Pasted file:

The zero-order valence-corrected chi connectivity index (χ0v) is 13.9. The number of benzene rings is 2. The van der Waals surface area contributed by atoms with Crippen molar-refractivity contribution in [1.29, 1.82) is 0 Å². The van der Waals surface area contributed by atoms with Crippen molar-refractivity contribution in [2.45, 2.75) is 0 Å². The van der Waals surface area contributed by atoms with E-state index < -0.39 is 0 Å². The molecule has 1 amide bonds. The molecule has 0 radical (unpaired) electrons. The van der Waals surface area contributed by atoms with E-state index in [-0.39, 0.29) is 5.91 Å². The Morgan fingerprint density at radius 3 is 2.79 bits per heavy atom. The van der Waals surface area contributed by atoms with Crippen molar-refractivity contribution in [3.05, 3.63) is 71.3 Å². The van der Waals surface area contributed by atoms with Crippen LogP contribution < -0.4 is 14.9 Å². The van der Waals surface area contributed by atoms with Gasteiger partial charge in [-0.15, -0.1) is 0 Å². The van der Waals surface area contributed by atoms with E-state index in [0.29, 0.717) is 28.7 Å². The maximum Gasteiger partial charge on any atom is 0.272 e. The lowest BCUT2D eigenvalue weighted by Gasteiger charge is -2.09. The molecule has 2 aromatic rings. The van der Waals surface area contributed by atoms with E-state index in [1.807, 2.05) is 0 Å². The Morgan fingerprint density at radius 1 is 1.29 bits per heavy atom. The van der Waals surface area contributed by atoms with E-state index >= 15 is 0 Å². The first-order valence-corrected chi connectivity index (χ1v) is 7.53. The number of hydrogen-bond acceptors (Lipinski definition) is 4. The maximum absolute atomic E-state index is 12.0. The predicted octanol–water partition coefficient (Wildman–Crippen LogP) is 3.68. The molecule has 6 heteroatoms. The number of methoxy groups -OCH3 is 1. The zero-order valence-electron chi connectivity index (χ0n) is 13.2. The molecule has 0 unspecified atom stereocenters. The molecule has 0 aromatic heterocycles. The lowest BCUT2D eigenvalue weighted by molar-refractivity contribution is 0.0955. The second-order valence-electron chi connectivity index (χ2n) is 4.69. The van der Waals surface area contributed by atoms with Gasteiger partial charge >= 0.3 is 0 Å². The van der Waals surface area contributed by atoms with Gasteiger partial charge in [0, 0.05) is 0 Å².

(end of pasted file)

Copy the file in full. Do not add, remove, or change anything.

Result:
The zero-order valence-corrected chi connectivity index (χ0v) is 13.9. The number of benzene rings is 2. The van der Waals surface area contributed by atoms with Crippen molar-refractivity contribution in [1.29, 1.82) is 0 Å². The van der Waals surface area contributed by atoms with Crippen molar-refractivity contribution in [2.45, 2.75) is 0 Å². The van der Waals surface area contributed by atoms with E-state index < -0.39 is 0 Å². The molecule has 1 amide bonds. The molecule has 0 radical (unpaired) electrons. The van der Waals surface area contributed by atoms with E-state index in [-0.39, 0.29) is 5.91 Å². The Morgan fingerprint density at radius 3 is 2.79 bits per heavy atom. The van der Waals surface area contributed by atoms with Crippen molar-refractivity contribution in [3.05, 3.63) is 71.3 Å². The van der Waals surface area contributed by atoms with Crippen LogP contribution < -0.4 is 14.9 Å². The van der Waals surface area contributed by atoms with Gasteiger partial charge in [-0.15, -0.1) is 0 Å². The van der Waals surface area contributed by atoms with E-state index in [0.29, 0.717) is 28.7 Å². The maximum Gasteiger partial charge on any atom is 0.272 e. The lowest BCUT2D eigenvalue weighted by Gasteiger charge is -2.09. The molecule has 2 aromatic rings. The van der Waals surface area contributed by atoms with E-state index in [1.807, 2.05) is 0 Å². The Morgan fingerprint density at radius 1 is 1.29 bits per heavy atom. The van der Waals surface area contributed by atoms with E-state index >= 15 is 0 Å². The first-order valence-corrected chi connectivity index (χ1v) is 7.53. The number of hydrogen-bond acceptors (Lipinski definition) is 4. The maximum absolute atomic E-state index is 12.0. The predicted octanol–water partition coefficient (Wildman–Crippen LogP) is 3.68. The molecule has 6 heteroatoms. The number of methoxy groups -OCH3 is 1. The zero-order valence-electron chi connectivity index (χ0n) is 13.2. The molecule has 0 unspecified atom stereocenters. The molecule has 0 aromatic heterocycles. The lowest BCUT2D eigenvalue weighted by molar-refractivity contribution is 0.0955. The second-order valence-electron chi connectivity index (χ2n) is 4.69. The van der Waals surface area contributed by atoms with Gasteiger partial charge >= 0.3 is 0 Å². The van der Waals surface area contributed by atoms with Gasteiger partial charge in [0, 0.05) is 0 Å².